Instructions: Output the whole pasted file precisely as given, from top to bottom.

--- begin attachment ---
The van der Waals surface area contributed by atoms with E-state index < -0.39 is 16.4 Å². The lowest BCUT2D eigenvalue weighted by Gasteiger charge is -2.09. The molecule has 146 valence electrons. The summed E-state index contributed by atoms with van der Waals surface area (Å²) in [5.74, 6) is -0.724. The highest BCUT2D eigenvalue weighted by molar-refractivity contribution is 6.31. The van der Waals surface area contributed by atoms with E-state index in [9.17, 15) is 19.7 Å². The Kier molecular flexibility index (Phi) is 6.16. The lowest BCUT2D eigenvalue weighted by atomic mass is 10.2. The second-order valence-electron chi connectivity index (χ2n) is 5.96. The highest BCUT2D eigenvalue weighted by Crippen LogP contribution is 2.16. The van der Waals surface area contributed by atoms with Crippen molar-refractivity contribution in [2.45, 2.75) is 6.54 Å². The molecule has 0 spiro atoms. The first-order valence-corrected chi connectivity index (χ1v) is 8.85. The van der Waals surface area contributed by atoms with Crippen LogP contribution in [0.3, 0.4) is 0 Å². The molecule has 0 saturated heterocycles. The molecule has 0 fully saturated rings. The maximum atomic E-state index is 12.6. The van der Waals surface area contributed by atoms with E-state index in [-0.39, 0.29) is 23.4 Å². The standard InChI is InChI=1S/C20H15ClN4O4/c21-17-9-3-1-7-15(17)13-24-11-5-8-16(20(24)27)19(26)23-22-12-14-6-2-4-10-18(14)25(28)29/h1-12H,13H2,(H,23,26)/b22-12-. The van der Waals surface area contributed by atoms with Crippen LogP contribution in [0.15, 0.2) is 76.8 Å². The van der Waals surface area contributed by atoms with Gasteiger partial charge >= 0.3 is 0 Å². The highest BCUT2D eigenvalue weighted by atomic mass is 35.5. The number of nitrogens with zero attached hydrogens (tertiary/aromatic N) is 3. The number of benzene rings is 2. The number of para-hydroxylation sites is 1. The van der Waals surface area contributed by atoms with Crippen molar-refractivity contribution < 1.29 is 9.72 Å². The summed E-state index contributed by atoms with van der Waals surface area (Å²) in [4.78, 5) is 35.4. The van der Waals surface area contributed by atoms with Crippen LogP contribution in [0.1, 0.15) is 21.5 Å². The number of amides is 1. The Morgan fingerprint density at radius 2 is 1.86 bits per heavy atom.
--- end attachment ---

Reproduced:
The van der Waals surface area contributed by atoms with E-state index < -0.39 is 16.4 Å². The lowest BCUT2D eigenvalue weighted by Gasteiger charge is -2.09. The molecule has 146 valence electrons. The summed E-state index contributed by atoms with van der Waals surface area (Å²) in [5.74, 6) is -0.724. The highest BCUT2D eigenvalue weighted by molar-refractivity contribution is 6.31. The van der Waals surface area contributed by atoms with E-state index in [9.17, 15) is 19.7 Å². The Kier molecular flexibility index (Phi) is 6.16. The lowest BCUT2D eigenvalue weighted by atomic mass is 10.2. The second-order valence-electron chi connectivity index (χ2n) is 5.96. The highest BCUT2D eigenvalue weighted by Crippen LogP contribution is 2.16. The van der Waals surface area contributed by atoms with Crippen molar-refractivity contribution in [2.45, 2.75) is 6.54 Å². The molecule has 0 spiro atoms. The first-order valence-corrected chi connectivity index (χ1v) is 8.85. The van der Waals surface area contributed by atoms with Crippen LogP contribution in [0.3, 0.4) is 0 Å². The molecule has 0 saturated heterocycles. The molecule has 0 fully saturated rings. The maximum atomic E-state index is 12.6. The van der Waals surface area contributed by atoms with E-state index in [-0.39, 0.29) is 23.4 Å². The standard InChI is InChI=1S/C20H15ClN4O4/c21-17-9-3-1-7-15(17)13-24-11-5-8-16(20(24)27)19(26)23-22-12-14-6-2-4-10-18(14)25(28)29/h1-12H,13H2,(H,23,26)/b22-12-. The van der Waals surface area contributed by atoms with Crippen LogP contribution in [0.15, 0.2) is 76.8 Å². The van der Waals surface area contributed by atoms with Gasteiger partial charge >= 0.3 is 0 Å². The highest BCUT2D eigenvalue weighted by atomic mass is 35.5. The number of nitrogens with zero attached hydrogens (tertiary/aromatic N) is 3. The number of benzene rings is 2. The number of para-hydroxylation sites is 1. The van der Waals surface area contributed by atoms with Crippen molar-refractivity contribution < 1.29 is 9.72 Å². The summed E-state index contributed by atoms with van der Waals surface area (Å²) in [4.78, 5) is 35.4. The van der Waals surface area contributed by atoms with Crippen LogP contribution in [0.1, 0.15) is 21.5 Å². The number of amides is 1. The Morgan fingerprint density at radius 2 is 1.86 bits per heavy atom.